Friday, September 19, 2014

Putting my Rosie on

Our freshman corridor portrait
Logging into my computer, I am reminded of them and that time. My password is my nickname (oops, now everyone knows) Rosie, earned back then. College can be a precious time. Mine was and I look ahead to my high schoolers and hope the same for them.

In a few hours I will be on my way to our every-five years' reunion that began when we all turned 40. We stayed very connected beyond graduation, attended each other's weddings and began to drift after long-term men and children arrived.

Ox College, now Oxford Community Arts Center
The seven of us, plus a few more, were randomly thrown together freshman year in a very old dormitory at the far edge of campus removed from the more-modern quads. At first glance, it seemed like a catastrophe – a recipe for loneliness and isolation. Turned out it was anything but. Now, we all feel privileged that we had the opportunity to live in such a beautiful, unique building complete with parquet-floored ballroom, auditorium, marble-stalled bathrooms, antique-studded study rooms and stuffy Victorian parlors where ancient yearbooks were stashed in benches. The place had a patina and oozed a certain austerity from its days as "Oxford Female College." I am certain we contributed to erasing that aura at what we affectionately called "Ox."
The ballroom, site of the Ox College Spring Cotillion

When someone asked where you lived on campus and you replied "Ox College," the usual response was one of pity because of the distance to campus and supposed social life that centered around the quads. However, they were mistaken. We didn't put on the freshman 10 (extra weight), although we had our own dining hall and better food, simply because we had more walking or biking to get anywhere except uptown. We were at the far edge of uptown, between the Oxford Lane Library and Planned Parenthood and closer to the bars than anyone but the frat boys. That proved rather convenient as we returned from winter break and the university was closed for the first time in its history because of a blizzard. We could get uptown for groceries, pizza and beer. Not so for the quadders.

Because we were so out of the way, during little-sis rush (we were all indies and not into the cloned life of sororities), the fraternities always sent us escorts. It proved an interesting social life and a handful of us joined an off-the-beaten-frat-row eclectic fraternity because someone's sister was already a little sis. We got the royal treatment and were wooed.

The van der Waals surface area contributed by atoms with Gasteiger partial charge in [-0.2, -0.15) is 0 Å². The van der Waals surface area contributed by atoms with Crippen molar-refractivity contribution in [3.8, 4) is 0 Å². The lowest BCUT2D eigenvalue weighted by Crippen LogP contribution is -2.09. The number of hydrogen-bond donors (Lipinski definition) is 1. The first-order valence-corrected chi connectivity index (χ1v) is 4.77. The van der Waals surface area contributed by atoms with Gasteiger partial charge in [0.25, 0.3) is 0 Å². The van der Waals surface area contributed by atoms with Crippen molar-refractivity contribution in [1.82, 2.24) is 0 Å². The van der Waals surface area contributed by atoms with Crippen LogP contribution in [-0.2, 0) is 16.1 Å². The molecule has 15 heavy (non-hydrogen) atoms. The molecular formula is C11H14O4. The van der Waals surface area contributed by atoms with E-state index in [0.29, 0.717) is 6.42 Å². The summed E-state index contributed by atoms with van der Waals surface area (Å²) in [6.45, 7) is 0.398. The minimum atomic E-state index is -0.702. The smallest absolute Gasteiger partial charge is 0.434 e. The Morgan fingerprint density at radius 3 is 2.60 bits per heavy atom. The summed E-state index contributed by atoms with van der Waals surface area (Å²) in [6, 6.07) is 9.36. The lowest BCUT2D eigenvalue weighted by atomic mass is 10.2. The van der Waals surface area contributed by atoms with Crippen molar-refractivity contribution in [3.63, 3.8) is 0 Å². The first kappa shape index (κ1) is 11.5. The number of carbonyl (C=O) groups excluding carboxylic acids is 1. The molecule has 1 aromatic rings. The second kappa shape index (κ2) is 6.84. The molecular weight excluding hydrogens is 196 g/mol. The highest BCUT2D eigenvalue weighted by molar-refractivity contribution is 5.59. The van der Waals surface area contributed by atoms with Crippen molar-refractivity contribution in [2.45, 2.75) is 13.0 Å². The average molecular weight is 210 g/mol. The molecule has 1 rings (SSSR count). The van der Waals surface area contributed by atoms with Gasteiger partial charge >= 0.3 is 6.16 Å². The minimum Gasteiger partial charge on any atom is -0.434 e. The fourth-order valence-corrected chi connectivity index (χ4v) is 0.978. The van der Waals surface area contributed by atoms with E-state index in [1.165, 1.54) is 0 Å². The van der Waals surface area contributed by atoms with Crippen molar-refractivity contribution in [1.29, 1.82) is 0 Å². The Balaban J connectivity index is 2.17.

Exterior of second alley
The friendships that have endured, however, are among this group of women who occupied second alley, a small wing of the dorm. Over the four years, we all re-arranged with whom we lived, but mostly, in some combination of one another. This weekend, six of us get to be together again as we have been at 40, 45, 50 and, now 55. The glue of our group, Maggy, attempted to assemble us last year and, finally, in desperation launched a Facebook group called "55 and Doing Fine Ox College Reunion." That created momentum so that we will be in the woods at a 1900s refurbished hunting lodge with no kids or spouses and a lot of catching up and reminiscing to do.

I had a preview last week when I traveled to Cleveland for an author's conference and stayed with Bethy and her husband. She hasn't changed at all and we picked up right where we left off. I first met Beth in the kitchen at Ox. She was making yogurt in a contraption I had never seen. She was Jewish and seemed so exotic and earthy to me. I was smitten. Still am. She's as grounded, humorous, compassionate and saucy as ever.

I don't recall how long it's been since I've seen Debbie, but I was so surprised at her friendliness freshman year. She's so comfortable in her beautiful skin that I assumed she was a selective sorority type – boy was I wrong. She introduced us to little-sis life and was such a wonderful combination of hard work and silliness, when you'd least expect. Can't wait to catch up.

Jackie was Debbie's room mate and so grounded and wise in college. She would tell the truth when necessary in a way the rest of us could hear and respect, rare for someone that young. Don't get the impression she was a stick in the mud – far from it. She was always good for a party or trip uptown. I would have loved to have lived with her.

Barb, whom we'll terribly miss this weekend, was my room mate junior year when we rented an apartment. I'll never forget an early conversation when she said the thing she craved most after mowing was a cold beer. That seemed so strange to me at the time. She was wise and worldly (from the BIG city of Cleveland), a gifted artist and easy room mate, even with her lab mice.